Photographs by: Inbal Abergil, Essay by: Maurice Emerson Decaul

Published on 08/29/ 2017

I was in a bookstore searching for staples. Staples and products of its ilk are merchandised on the second floor and in order reach the second floor, one has to walk past a television on which CNN is usually tuned. The all too common “Breaking News” was unfolding across the screen demanding my attention so I stopped. A book seller asked if everything was alright and I said yes but remarked to her that CNN was airing images from the first Gulf War. She said Oh. I said today is the 25th anniversary. We spoke briefly about our memories of January 17th 1991 then went our own ways.

I found the staples, paid for them and went back to working on an installation project. A thought stayed with me. I thought about how I had come to forget the war and felt shame. I know people who fought in the war. I have been to Kuwait and I fought in Iraq. I’ve walked on the highway of death and was moved by the knowledge.

Birdwell, 2015

The Defense Secretary at the time spoke with great prescience when he said “and while everybody was tremendously impressed with the low cost of the [1991] conflict, for the 146 Americans who were killed in action and for their families, it wasn’t a cheap war.”
Cortes, 2014
Domeij, 2015

Inbal Abergil has undertaken to show how expensive war is in her photo essay titled N. O. K. Abergil’s project has taken her into the homes of survivors. By survivors I mean people who are the surviving relatives of fallen service people, the Gold Star families as they are called. Light touches the corner of a greeting card in one photo showing its browned edges, revealing the secret of age. The cards owner died in Vietnam.

In another, a plastic box of wooden toy cars. This is the image that arrests me. It arrested me when Abergil first shared it with me at restaurant named Community a few blocks south of Columbia’s campus, where she teaches. It continues to arrest me as I look at it on computer. My nine-year-old, Ian loves his cars. Birthdays and Christmas’s and trips to the pharmacy are all times to restock and expand his collection.
Goetz, 2015
Hager, 2016

A few months ago I picked my boys up from school and as they do now, they walked ahead of me on the subway platform having a conversation I wasn’t privy to. My gaze fell on them and it was as if I was given a glimpse of the future or my own past. My imagination had clothed them in camouflage and because they had fallen inline one behind the other, it was as if they were patrolling. As quickly as it came the image disappeared.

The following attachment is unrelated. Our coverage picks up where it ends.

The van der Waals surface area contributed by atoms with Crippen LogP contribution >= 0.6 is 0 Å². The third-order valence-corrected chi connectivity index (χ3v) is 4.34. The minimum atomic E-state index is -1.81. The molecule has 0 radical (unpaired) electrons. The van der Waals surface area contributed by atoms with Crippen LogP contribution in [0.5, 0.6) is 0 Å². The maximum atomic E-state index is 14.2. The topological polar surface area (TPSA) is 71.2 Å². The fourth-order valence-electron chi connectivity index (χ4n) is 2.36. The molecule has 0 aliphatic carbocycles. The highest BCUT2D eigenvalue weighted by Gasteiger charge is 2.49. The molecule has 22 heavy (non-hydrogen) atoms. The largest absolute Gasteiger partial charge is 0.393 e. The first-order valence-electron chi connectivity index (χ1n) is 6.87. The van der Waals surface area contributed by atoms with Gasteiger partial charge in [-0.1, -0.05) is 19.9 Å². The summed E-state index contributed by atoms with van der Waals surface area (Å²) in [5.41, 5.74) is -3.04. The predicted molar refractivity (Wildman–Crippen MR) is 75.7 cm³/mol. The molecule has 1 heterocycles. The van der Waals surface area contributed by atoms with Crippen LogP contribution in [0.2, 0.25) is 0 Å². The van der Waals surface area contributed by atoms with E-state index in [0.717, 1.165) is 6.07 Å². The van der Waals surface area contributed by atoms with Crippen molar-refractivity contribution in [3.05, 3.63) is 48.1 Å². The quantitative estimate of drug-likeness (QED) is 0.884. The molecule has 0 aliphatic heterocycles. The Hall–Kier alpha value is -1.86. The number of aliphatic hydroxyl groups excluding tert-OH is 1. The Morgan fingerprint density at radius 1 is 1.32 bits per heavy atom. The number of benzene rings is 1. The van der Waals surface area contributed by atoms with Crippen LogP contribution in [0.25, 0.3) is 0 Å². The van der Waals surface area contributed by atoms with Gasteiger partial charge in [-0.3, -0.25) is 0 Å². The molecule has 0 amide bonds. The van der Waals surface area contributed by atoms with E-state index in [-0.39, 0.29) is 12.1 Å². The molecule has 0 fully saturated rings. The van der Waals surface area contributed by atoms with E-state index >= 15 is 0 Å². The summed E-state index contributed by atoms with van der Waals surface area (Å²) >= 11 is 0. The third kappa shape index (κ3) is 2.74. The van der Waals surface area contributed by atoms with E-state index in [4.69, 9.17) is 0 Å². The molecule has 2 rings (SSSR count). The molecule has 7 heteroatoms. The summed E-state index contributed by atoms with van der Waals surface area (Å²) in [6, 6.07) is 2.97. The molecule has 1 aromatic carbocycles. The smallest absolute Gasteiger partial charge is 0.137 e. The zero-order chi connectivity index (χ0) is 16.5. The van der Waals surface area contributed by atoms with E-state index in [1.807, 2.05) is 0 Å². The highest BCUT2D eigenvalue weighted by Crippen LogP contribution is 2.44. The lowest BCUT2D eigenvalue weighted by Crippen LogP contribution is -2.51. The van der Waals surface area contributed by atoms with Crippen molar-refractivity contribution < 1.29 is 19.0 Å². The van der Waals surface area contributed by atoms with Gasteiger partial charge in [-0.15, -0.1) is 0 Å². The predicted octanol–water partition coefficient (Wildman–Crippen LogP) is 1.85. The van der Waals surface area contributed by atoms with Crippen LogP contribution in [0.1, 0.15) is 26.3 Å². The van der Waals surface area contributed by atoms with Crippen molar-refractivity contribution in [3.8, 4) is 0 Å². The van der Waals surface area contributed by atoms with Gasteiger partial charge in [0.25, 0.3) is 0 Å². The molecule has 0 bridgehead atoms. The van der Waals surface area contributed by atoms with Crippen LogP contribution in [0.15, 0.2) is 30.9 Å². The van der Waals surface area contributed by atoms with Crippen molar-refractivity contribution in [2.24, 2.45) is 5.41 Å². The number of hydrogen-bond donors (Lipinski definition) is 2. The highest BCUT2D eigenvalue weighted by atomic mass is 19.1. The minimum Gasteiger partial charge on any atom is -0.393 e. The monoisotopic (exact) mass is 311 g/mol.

The cars in the photos are still endowed with meaning. The cars still belong to Capt. Dale Goetz, the first chaplain to be killed since the Vietnam War but Abergil’s images inspired within me deeply personal moments of recognition.
Ortega 2016
Basilone, 2016

The punctum, I suppose, in these images is the thing not shown. By that I mean the referent is not and cannot be Goetz, but his things. The human cannot present. He is memorialized in part by his things. The images capture a kind of near annihilation. Near since the object is still endowed with personal meaning but there is a recognition that the loss becomes total once meaning is removed from the object.

And therein is the affect of N. O. K. Abergil’s photos transcend academic interpretation of images. Her images make the viewer feel. For me, I was left thinking in hypotheticals about my sons and about my family. What if I had died over there, what objects of mine would my family have kept. As a parent the thought frightens me.
Lake, 2014
Moinester, 2017

I look at my son’s playing war with nerf guns in our apartment, learning the lingo of weaponry: magazines, rounds, optics etc.… knowing that restricting their access to these toys won’t likely forestall their curiosity, that by doing so I might inadvertently drive it.

Cheney was right about the cost of war not being cheap. The photos in Abergil’s photos remind us of wars expense. The photos remind us that behind every KIA, many many people are left to sort through and make meaning from objects.

The survivors are compelled to see their departed. Taking time to see the expense of war is an act we all need to make a habit of, especially as these long wars inch close to the midpoint of another decade with no end in sight.

Pickett, 2015